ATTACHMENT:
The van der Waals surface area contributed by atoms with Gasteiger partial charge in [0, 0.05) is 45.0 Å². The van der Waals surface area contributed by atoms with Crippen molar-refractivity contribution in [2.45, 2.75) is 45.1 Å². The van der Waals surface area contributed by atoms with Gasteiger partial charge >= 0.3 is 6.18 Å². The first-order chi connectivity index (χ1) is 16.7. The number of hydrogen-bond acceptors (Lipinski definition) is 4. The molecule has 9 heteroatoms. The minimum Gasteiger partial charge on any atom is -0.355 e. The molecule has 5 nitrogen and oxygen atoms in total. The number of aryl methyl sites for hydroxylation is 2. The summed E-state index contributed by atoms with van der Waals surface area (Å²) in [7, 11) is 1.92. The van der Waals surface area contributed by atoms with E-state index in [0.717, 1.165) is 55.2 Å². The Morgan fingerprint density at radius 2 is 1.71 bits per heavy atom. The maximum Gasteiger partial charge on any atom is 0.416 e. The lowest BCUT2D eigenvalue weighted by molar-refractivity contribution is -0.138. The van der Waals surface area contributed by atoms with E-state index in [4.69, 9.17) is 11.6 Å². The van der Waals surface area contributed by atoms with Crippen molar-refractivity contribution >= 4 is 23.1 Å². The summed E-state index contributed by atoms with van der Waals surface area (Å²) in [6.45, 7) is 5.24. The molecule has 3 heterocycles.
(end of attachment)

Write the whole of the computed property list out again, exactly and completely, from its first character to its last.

The van der Waals surface area contributed by atoms with Gasteiger partial charge in [0, 0.05) is 45.0 Å². The van der Waals surface area contributed by atoms with Crippen molar-refractivity contribution in [2.45, 2.75) is 45.1 Å². The van der Waals surface area contributed by atoms with Gasteiger partial charge >= 0.3 is 6.18 Å². The first-order chi connectivity index (χ1) is 16.7. The number of hydrogen-bond acceptors (Lipinski definition) is 4. The molecule has 9 heteroatoms. The minimum Gasteiger partial charge on any atom is -0.355 e. The molecule has 5 nitrogen and oxygen atoms in total. The number of aryl methyl sites for hydroxylation is 2. The summed E-state index contributed by atoms with van der Waals surface area (Å²) in [7, 11) is 1.92. The van der Waals surface area contributed by atoms with E-state index in [0.717, 1.165) is 55.2 Å². The Morgan fingerprint density at radius 2 is 1.71 bits per heavy atom. The maximum Gasteiger partial charge on any atom is 0.416 e. The lowest BCUT2D eigenvalue weighted by molar-refractivity contribution is -0.138. The van der Waals surface area contributed by atoms with E-state index in [4.69, 9.17) is 11.6 Å². The van der Waals surface area contributed by atoms with Crippen molar-refractivity contribution >= 4 is 23.1 Å². The summed E-state index contributed by atoms with van der Waals surface area (Å²) in [6.45, 7) is 5.24. The molecule has 3 heterocycles.